Ah – here comes the difference of opinion… quilter’s of this persuasion have explained to me that they don’t EVER wash their quilts, they don’t USE their quilts, they hang them, and admire them but they do not snuggle or nap with them.


These quilts are serious works of art, and meant to be seen and not touched, and hung and not snuggled. So they are washed in advance of cutting and sewing, no marking pens with water-soluble ink are used, and when they are finished they hang in all they’re neatly pressed splendor. It’s true - the wrinkly washed look does make it a little more difficult to see the quilting patterns that were used, so when the quilt isn’t washed you really get a clear look at those patterns. The quilter’s of the pre-wash persuasion want to be able to admire those stitching / quilting patterns for as long as they possibly can.


So what do you think? Which method do you prefer? I suppose you could always employ a little of both. If you are making a quilt for a bed or a couch or a baby, then post wash it is, but if you’re making a quilt that is going to be a serious piece of art that you want to admire for years without wrinkling, then pre-washing the fabrics is the way to go.


Are there other opinions or methods I missed on this? Do you do something completely different with your quilts? Do tell! My informal survey on whether to wash or not to wash is still in it’s early childhood, and if there’s more to it, we here at QP would love to know! Leave us a comment and let us know which method you subscribe to!


With Love,

Ingrid

3 comments:

Lynne said...

I always pre-wash...I undoubtedly began that habit as a 4-H member in the 60's! I'm sure it is a throw back to the fabrics which weren't as "color stable" as fabrics are these days...correction GOOD fabrics today!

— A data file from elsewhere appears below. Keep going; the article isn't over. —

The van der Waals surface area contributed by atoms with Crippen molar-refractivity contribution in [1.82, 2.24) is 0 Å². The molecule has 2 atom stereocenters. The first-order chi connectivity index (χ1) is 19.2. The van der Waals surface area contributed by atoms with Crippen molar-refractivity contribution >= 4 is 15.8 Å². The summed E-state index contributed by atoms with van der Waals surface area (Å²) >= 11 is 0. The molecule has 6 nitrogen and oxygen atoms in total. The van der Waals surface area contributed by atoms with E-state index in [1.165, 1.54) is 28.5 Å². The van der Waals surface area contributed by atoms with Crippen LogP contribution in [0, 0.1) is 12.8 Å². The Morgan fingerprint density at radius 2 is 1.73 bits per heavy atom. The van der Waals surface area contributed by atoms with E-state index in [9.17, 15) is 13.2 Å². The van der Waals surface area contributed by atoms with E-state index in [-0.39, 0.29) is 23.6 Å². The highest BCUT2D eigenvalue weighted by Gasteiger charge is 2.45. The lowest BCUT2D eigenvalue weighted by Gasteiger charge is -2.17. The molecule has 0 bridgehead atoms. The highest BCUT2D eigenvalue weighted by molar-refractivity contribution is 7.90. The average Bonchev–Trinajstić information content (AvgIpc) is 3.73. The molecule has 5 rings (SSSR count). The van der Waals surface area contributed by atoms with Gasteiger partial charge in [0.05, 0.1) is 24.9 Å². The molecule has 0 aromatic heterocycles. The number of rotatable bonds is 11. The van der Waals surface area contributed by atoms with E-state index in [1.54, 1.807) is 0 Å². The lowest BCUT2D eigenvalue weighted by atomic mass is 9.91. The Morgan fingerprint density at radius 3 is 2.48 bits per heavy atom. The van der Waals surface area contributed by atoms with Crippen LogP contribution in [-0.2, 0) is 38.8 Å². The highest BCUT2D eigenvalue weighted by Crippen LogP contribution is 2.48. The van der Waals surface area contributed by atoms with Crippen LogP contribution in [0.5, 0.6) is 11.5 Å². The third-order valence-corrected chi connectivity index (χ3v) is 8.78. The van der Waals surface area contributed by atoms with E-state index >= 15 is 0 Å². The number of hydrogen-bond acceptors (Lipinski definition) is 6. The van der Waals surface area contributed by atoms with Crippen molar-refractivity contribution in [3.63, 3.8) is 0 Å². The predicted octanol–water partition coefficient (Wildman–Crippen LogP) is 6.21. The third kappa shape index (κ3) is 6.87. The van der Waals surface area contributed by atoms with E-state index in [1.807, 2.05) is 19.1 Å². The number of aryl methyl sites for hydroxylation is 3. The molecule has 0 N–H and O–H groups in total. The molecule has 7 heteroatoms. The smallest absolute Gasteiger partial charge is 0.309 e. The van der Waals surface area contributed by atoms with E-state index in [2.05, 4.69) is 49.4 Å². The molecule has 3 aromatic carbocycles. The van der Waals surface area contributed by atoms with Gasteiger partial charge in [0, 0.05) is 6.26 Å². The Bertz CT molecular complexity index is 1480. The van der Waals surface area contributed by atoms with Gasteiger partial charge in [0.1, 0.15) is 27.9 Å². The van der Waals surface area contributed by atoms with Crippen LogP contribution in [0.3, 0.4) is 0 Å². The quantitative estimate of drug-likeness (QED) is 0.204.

I also post wash if it's a QOV and have started washing more and more other quilts once they are finished!

I'm with you Ingrid..I LOVE the soft, cuddley feel of a washed (& dried) quilt!

Lisa said...

Of course, i sort of count as an off site staffer of QP, but i am in the do not wash first category, unless i am not sure of the stability of the fabric (maybe a hand dye, or batik or color such as red or violet). Always do post quilt wash in cold water, and dry very carefully, in 10 minute increments and take it out before it is totally dry, block it into shape. Most all of my quilts are for use as bed quilts, rather than art quilts.
Each quilter has to use what is their preferred technique, but if you are pre-washing without good reason, it may be time to step out of your comfort zone and try something different. :-)

KatieQ said...

I have always been in the pre-wash club because that was what my first quilting teacher emphasized. That class was full of gloom and doom about the stability of dye in fabrics. Over the years, I have had a few instances of high quality fabrics bleeding when washed. In one recent quilt, I saw no sign of bleeding when the fabric was pre-washed, but it ran on to a neighboring fabric when the quilt was washed after completion.
With the popularity of pre-cuts, I think more quilters will leave the ranks of pre-washing.